Hay climbing done we continued on to the cargo net climb. It may surprise you to know I have absolutely no upper body strength (especially in light of the muscles I seem to be sporting on the above picture). I was a little intimidated by the climb but I heard people behind me talking about strategies so I just blindly followed their suggestions. And I'm pleased to say it worked. When I got to the top I was all Womanly Roaring and such (not literally) but then I figured out I had to go up and over. I spent a short amount of time imagining what would happen if I fell. I came to the conclusion that it would hurt. So I decided to avoid that at all costs. I played it safe, as evidenced by the following pictures:

So jauntily approaching the top

So clinging on to the top for dear life

Obviously I made it down the other side. I would have high fived the people around me but they were oblivious to my awesomeness. Because can I just remind you that I did this whole thing with a bum arm (yes, from falling off my bike while standing still). The adrenaline really numbs the pain. After the high of the cargo climb we had to climb a rope up and over a wall. But that was mundane at this point. I already made it up and over one big thing. How hard can it be? Pleased to say I made it up and over the wall. And there were boards to climb down on the other side so it wasn't too rough. I think the hardest obstacle of all was the cargo crawl:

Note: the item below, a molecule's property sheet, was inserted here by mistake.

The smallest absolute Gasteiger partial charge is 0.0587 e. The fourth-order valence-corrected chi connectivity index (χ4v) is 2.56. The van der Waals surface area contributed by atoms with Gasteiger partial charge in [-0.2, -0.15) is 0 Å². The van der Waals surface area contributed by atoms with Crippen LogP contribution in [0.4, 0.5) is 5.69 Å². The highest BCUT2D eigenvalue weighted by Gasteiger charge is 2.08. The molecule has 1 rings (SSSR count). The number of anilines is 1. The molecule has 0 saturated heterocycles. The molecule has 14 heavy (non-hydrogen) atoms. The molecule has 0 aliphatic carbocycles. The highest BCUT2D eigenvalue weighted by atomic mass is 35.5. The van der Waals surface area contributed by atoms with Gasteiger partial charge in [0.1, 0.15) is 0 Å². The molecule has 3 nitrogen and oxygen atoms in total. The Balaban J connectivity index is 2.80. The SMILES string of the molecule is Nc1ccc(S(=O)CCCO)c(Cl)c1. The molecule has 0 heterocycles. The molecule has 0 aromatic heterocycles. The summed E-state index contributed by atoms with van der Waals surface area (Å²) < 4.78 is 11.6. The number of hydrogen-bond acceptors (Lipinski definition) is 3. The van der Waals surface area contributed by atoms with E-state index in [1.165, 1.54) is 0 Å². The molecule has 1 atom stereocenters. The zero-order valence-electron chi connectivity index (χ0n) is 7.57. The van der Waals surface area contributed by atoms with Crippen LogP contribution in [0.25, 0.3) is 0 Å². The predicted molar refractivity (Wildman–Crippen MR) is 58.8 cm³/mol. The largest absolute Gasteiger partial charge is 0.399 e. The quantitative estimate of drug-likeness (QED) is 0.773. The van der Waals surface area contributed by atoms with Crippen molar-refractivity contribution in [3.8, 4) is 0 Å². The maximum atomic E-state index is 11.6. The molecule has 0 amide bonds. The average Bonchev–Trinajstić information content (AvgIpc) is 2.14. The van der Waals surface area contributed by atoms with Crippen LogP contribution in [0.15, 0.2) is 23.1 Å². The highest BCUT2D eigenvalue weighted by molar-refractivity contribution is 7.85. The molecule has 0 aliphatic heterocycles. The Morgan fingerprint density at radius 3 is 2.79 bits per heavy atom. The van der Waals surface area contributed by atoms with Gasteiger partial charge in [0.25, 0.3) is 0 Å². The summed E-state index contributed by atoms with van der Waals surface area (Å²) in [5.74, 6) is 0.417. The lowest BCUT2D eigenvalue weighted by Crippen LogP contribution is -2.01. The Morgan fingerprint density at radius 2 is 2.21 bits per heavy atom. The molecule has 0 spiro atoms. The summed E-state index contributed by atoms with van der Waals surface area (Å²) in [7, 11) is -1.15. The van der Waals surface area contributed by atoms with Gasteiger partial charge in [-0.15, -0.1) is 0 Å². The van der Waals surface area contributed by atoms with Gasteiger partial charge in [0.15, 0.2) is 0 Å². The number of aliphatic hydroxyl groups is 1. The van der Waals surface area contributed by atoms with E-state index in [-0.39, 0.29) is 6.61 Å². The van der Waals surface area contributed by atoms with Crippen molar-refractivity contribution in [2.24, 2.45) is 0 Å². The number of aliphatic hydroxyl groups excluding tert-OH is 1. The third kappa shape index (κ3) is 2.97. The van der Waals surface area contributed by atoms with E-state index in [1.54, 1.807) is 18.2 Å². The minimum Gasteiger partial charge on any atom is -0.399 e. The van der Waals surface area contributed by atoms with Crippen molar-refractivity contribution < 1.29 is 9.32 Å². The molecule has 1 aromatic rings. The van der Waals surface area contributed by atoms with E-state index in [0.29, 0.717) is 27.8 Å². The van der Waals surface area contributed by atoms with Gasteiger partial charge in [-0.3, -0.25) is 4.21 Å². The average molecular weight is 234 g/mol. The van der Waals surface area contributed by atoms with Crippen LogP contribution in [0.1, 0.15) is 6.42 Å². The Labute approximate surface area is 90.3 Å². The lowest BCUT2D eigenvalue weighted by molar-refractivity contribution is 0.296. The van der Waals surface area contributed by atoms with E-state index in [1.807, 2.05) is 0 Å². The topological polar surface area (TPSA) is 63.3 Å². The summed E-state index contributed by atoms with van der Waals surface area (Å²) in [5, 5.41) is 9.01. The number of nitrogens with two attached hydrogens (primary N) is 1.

Sure, it looks easy (to you, sitting at your computer) but that rope really digs in. I didn't follow the volunteer's advice and roll across. Um, I don't think anyone did. I just made my way slowly by crawling and the next morning my knees looked like...I don't know, something involving someone on their knees a lot. I was going to make some tasteless joke but really, too easy. The pinnacle of the race is near the end. The jump over the flames. I was so psyched for this. I just imagined my triumphant picture soaring over a wall of fire. And this is what I got:

Yes, two pictures of my husband soaring over the flames and me in the background looking like Ma Kettle. "Come on over here flames, Im'ma gonna jump you now." If you have no idea who Ma Kettle is then that last reference is probably completely lost on you and you should just move along. So, no triumphant flame jumping pictures for me. But the day was not lost, as I had this to make up for it: